1. Difficult Birth of a Diabetic

To clarify, a metaphorical birth rather than an actual birth, when I consider the mental scars, the pain and the difficulties; I could go for an episiotomy without anaesthetic instead, I believe kids are more rewarding. I jest, but on a more serious note, (so early on…don’t worry, I’m seldom consistently serious); no one should ever have the diagnosis experience that I did. Let me set the scene…..

*If you’ve ever seen Austin Powers, at this moment picture his psychedelic scene changing dance*

It was 7th May 2001, a Monday I believe and after being ill for a number of weeks I took myself off to my GP surgery. It was a small village practice, the doctors there had pretty much seen me since birth. They’d treated me for Hepatitis (the childhood one) when everyone in my primary school seemed to drop like flies from it. I’d received many prescriptions for the liquid antibiotics that they claimed tasted like banana from them – they lied, bananas tasted nothing like that liquid, they were less yellow too! Most of the usual childhood ills had been treated and diagnosed by a member of staff at this small village surgery, where you’d always bump into someone you knew, at one time or another. Having been so ill, I wasn’t going in without my suspicions about what was wrong, albeit with a lingering hope that I wasn’t very good at self diagnosis!

Sitting in the waiting room, acutely aware of the lunch box possibly overly full with urine discreetly stowed away in my handbag, my mind raced and fought to be empty of thoughts. Thoughts about how I felt emotionally and physically, thoughts about the future facing me if my suspicions were fact, thoughts of fear, of sadness, of not knowing. I was overwhelmed by the variety of what was going through my head and the emotional rollercoaster it all had me on, I was petrified and hopeful at the same time. And I’d only been in the waiting room for 5 minutes. I have a tendency to be early for most appointments, which was a foolish move this day. We didn’t have mobile phones that could amuse or distract you for hours; in those days you had snake…if you were lucky enough to have a Nokia, not that you could use it in a surgery waiting room though; back then there was a belief that the mobile signals interfered with medical equipment. The selection of magazines was wanting, most of them having had pages ripped out where the “wannabe chefs” of the village wanted the free recipes, so all I had were my thoughts. After what felt like hours, my name flashed up in red old school LCD letters, and off I went to the room in the right hand corner.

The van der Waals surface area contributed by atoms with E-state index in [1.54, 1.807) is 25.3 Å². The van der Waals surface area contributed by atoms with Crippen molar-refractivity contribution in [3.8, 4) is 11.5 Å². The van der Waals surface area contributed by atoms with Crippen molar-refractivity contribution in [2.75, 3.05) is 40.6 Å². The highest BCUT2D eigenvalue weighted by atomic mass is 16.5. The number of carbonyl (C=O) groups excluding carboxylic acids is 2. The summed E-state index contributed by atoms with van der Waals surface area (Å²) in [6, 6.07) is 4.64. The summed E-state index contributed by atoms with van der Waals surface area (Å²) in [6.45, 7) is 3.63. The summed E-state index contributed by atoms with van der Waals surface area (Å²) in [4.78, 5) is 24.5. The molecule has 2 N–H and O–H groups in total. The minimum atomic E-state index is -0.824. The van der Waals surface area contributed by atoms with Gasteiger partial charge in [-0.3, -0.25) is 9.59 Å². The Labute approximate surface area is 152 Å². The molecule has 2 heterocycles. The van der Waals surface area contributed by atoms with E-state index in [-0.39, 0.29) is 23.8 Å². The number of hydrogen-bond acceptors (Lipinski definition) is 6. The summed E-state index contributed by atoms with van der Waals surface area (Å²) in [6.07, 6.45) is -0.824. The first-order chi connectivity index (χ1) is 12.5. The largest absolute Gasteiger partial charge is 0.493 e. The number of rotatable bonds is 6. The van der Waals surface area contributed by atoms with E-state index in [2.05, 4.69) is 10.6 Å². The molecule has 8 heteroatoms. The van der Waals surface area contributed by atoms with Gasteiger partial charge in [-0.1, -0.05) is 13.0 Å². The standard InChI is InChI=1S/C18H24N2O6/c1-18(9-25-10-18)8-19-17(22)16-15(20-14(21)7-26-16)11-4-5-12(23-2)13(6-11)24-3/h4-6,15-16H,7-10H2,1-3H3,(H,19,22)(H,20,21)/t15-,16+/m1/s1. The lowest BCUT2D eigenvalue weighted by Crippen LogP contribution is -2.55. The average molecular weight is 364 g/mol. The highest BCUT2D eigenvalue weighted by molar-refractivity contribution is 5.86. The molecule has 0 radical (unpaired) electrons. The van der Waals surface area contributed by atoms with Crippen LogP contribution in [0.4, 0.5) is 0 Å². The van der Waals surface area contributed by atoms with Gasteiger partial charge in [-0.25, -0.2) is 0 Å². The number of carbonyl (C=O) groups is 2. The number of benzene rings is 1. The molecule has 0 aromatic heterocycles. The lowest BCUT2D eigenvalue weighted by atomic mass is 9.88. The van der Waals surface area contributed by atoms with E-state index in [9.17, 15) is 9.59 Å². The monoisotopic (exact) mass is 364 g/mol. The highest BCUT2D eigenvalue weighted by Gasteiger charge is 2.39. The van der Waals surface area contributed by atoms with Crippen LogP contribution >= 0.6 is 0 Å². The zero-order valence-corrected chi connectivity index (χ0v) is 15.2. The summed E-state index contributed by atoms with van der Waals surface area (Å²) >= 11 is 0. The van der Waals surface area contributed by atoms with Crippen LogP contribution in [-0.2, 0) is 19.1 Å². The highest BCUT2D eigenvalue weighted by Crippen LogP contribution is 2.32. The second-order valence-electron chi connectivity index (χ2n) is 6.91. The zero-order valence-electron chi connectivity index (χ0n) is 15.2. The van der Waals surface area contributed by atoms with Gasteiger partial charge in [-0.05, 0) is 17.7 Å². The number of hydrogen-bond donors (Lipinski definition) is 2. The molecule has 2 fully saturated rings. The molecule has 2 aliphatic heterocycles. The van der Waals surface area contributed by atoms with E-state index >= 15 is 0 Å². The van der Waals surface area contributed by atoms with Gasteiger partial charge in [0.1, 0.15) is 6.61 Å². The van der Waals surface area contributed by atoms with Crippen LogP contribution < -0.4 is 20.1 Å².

I explained my symptoms to my GP (I’ll do a seperate post about symptoms), then handed over the lunchbox that would be immediately disposed of once it’s contents had been tested. She took a dip stick out of the tub and proceeded to immerse one end of it into my wee for about 5 seconds. FIVE measly seconds, count it out now: 1….2….3….4….5! That’s it, that’s all it took to confirm my life was about to change. *Sidebar; it should’ve taken A LOT longer!!! Following the innocuous dip test the following words spilled from my GP’s mouth……. “Looks like you have a touch of Diabetes. Pop into the waiting room and I’ll just speak to the hospital, it’s probably only Type 2 so you won’t need to inject”. I went straight to my car, took out my, what was, back then, very funky Nokia with the interchangeable fascias and called my Mum and relayed this information. I can’t describe how I felt in that moment, had I not of been semi expecting it, I imagine I would’ve been bowled over in shock, grief, anxiety and howling tears that cause you to fight to breathe. Instead I seemed to take it quite calmly in that moment. I wish I could remember my Mother’s reaction and tell you how she felt, perhaps that could be a post down the line. 

I went back into the surgery and sat in the waiting room, my GP called me back in and handed me a couple of A4 sheets of paper about Type 2 Diabetes. She explained that she spoke to the local hospital and on the basis of my age, weight (yep, I’ve got some padding), lack of family history, they diagnosed me as a Type 2 Diabetic and sent me away with leaflets and the promise of a letter for an appointment down the line……4 months later, they were proved VERY wrong!!!

To be Continued………..

Diabetes UK are an invaluable resource for anyone affected by Diabetes, particularly the newly diagnosed.


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